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Australia’s ELINT “Commandos” Field Unit 12 Takes New Technology to War in the Southwest Pacific

Australia’s ELINT “Commandos”
Field Unit 12 Takes New Technology to War in the Southwest Pacific

Kevin Davies

From 1943 to 1945 a small unit of Australian soldiers, Australian Military Force Detachment, Field Unit 12, Section 22, General Headquarters, Southwest Pacific Area, deployed into the field to provide electronics intelligence (ELINT), in its infancy then, to the Southwest Pacific Area of the Pacific Theatre of Operations against the Japanese. Over time the detachment evolved into a commando unit and provided valuable support, including combat support, to US and Australian forces fighting in the theater.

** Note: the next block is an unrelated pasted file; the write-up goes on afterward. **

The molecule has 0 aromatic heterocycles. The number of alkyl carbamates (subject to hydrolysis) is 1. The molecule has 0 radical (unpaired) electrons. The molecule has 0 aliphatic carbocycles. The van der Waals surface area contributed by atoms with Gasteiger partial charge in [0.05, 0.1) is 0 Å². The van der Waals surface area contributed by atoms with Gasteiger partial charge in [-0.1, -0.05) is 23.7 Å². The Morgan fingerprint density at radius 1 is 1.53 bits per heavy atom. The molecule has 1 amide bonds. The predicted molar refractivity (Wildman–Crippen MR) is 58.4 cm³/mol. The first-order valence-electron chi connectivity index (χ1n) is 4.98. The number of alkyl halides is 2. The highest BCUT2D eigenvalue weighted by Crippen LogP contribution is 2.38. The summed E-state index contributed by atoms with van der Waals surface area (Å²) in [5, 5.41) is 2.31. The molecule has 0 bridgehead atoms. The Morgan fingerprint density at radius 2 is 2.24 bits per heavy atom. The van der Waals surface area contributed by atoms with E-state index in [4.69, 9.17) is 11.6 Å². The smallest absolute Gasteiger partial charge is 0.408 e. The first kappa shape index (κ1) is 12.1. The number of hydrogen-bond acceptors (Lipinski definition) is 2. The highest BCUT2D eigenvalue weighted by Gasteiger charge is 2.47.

Electronics Intelligence (ELINT), as defined by Joint Publication 1-02, Department of Defense Dictionary of Military and Associated Terms is “technical and geolocation intelligence derived from foreign noncommunications electromagnetic radiations emanating for other than nuclear detonations or radioactive sources.” One of the most common sources of ELINT comes from the collection and analysis of radar signatures. By analysing the characteristics of pulses emitted by a radar (frequency, pulse repetition interval/ frequency, beamwidth, scan rate etc.), it is possible to identify radar types, functions, and locations. With that information, countermeasures can be developed.

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Posted: Oct 06, 2014 11:01 AM
Last Updated: Oct 06, 2014 11:01 AM